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4/1 Price Breakdown on 480,238 Kindle Store eBook Titles: The Agency Model is Here, And Not Much Has Changed … Yet

It’s April 1, April Fool’s Day, and Day One of Steve Jobs’ grand “Agency Model” experiment to transform the book industry by raising ebooks prices 30 to 50 per cent.

Do you know where your Kindle Store prices are?

We do, and there may be a few surprised faces when we share what we have. Long story short: Prices are pretty much the same as they were a few weeks ago, but there have been tiny declines in the percentage of books at the price points to which Apple, the Apple 5 publishers, and the agency model were supposedly driving ebook prices:

  • the percentage of Kindle Store books priced from $10 to $12.99 has fallen from 1.25% to 1.24%
  • the percentage of Kindle Store books priced from $13 to 14.99 has fallen from 2.96% to 2.95%
  • the percentage of Kindle Store books priced at $15 and up has fallen from 19.31% to 18.64%

Meanwhile, (almost) everybody’s favorite tech critic, the New York Times’ David Pogue, has this to say about the iPad as an ebook reader:

There’s an e-book reader app, but it’s not going to rescue the newspaper and book industries (sorry, media pundits). The selection is puny (60,000 titles for now). You can’t read well in direct sunlight. At 1.5 pounds, the iPad gets heavy in your hand after awhile (the Kindle is 10 ounces). And you can’t read books from the Apple bookstore on any other machine — not even a Mac or iPhone.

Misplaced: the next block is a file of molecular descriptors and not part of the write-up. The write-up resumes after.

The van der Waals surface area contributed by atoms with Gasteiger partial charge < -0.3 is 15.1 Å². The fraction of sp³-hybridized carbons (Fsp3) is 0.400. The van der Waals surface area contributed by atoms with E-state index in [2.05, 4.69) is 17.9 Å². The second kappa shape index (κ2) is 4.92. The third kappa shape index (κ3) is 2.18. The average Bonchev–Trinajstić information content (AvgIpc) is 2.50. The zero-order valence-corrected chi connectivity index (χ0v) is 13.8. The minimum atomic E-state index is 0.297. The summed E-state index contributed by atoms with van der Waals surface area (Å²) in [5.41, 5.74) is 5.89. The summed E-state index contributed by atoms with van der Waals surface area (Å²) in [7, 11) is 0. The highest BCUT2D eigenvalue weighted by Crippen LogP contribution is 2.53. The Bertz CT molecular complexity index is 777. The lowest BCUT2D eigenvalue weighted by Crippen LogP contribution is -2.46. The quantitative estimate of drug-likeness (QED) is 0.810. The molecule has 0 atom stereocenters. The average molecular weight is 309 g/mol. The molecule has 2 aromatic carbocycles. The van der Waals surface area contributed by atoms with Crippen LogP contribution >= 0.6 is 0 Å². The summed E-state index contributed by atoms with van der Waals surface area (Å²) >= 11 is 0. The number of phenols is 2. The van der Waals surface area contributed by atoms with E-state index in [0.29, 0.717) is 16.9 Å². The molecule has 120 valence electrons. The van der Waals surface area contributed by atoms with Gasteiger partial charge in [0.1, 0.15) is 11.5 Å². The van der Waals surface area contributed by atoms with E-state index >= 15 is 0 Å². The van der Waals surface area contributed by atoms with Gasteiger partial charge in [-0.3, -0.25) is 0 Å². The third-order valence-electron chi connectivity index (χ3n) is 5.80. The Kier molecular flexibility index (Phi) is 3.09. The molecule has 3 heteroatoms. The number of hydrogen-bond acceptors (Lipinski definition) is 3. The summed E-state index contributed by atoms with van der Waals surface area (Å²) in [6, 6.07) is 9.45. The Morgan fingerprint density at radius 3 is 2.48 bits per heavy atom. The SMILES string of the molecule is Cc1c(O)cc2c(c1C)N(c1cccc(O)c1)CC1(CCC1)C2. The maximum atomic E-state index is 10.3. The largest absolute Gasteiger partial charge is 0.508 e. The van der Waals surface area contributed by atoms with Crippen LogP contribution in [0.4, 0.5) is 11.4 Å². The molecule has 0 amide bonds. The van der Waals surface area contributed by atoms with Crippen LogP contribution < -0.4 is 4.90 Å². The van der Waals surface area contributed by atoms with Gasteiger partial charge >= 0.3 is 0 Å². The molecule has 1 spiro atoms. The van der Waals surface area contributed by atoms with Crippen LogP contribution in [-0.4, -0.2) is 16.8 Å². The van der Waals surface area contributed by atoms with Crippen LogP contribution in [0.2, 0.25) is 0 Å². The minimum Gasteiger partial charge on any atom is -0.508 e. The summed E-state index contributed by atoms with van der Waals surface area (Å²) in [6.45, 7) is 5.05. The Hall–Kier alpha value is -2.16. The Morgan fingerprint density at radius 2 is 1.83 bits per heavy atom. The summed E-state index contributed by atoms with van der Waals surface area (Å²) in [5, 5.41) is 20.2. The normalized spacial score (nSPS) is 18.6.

Here’s a price breakdown of the 480,238 book titles in the Kindle Store as of 6 a.m. EDT on April 1, 2010:

Here’s where we stood with about 463,000 Kindle Store titles on March 10:

  • 20,125 Kindle Books Priced “Free” (4.34%)
  • 2,588 Titles Priced from a Penny to 98 Cents (0.56%)
  • 39,095 Kindle Books Priced at 99 Cents (8.44%)
  • 64,105 Kindle Books Priced from $1 to $2.99 (13.84%)
  • 90,580 Kindle Books Priced from $3 to $4.99 (19.55%)
  • 84,055 Titles Priced from $5 to $9.98 (18.15%)
  • 53,697 Titles Priced at $9.99 (11.56%)
  • 5,793 Titles Priced from $10 to $12.99 (1.25%)
  • 13,731 Titles Priced from $13 to $14.99 (2.96%)
  • 89,448 Titles Priced at $15 and Up (19.31%)

And were’s where we stood with about 447,000 Kindle Store titles on February 25:

  • 19,795 Kindle Books Priced “Free” (4.42%) 
  • 3,023 Titles Priced from a Penny to 98 Cents (0.67%) 
  • 36,370 Kindle Books Priced at 99 Cents (8.12%) 
  • 62,275 Kindle Books Priced from $1 to $2.99 (13.9%) 
  • 87,722 Kindle Books Priced from $3 to $4.99 (19.58%) 
  • 81,230 Titles Priced from $5 to $9.98 (18.13%) 
  • 55,269 Titles Priced at $9.99 (12.34%) 
  • 5,139 Titles Priced from $10 to $12.99 (1.15%)